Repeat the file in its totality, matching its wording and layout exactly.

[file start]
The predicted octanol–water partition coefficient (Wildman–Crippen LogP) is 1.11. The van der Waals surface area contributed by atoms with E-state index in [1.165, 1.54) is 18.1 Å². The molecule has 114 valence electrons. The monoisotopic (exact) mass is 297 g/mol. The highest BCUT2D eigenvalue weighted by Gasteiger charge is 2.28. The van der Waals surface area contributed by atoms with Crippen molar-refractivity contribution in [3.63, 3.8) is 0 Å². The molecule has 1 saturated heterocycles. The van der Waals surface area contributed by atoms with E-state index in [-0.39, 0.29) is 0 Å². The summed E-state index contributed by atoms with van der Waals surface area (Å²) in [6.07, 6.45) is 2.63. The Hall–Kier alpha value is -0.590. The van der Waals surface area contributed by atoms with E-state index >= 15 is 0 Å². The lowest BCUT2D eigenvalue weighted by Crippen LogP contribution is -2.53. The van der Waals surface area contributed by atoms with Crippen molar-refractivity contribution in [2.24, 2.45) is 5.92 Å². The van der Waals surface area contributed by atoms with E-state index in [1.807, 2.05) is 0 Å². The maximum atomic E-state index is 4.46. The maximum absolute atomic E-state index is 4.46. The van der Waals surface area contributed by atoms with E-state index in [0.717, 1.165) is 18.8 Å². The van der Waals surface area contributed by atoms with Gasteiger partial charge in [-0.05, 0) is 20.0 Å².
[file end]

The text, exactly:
The predicted octanol–water partition coefficient (Wildman–Crippen LogP) is 1.11. The van der Waals surface area contributed by atoms with E-state index in [1.165, 1.54) is 18.1 Å². The molecule has 114 valence electrons. The monoisotopic (exact) mass is 297 g/mol. The highest BCUT2D eigenvalue weighted by Gasteiger charge is 2.28. The van der Waals surface area contributed by atoms with Crippen molar-refractivity contribution in [3.63, 3.8) is 0 Å². The molecule has 1 saturated heterocycles. The van der Waals surface area contributed by atoms with E-state index in [-0.39, 0.29) is 0 Å². The summed E-state index contributed by atoms with van der Waals surface area (Å²) in [6.07, 6.45) is 2.63. The Hall–Kier alpha value is -0.590. The van der Waals surface area contributed by atoms with E-state index >= 15 is 0 Å². The lowest BCUT2D eigenvalue weighted by Crippen LogP contribution is -2.53. The van der Waals surface area contributed by atoms with Crippen molar-refractivity contribution in [2.24, 2.45) is 5.92 Å². The van der Waals surface area contributed by atoms with E-state index in [1.807, 2.05) is 0 Å². The maximum atomic E-state index is 4.46. The maximum absolute atomic E-state index is 4.46. The van der Waals surface area contributed by atoms with E-state index in [0.717, 1.165) is 18.8 Å². The van der Waals surface area contributed by atoms with Gasteiger partial charge in [-0.05, 0) is 20.0 Å².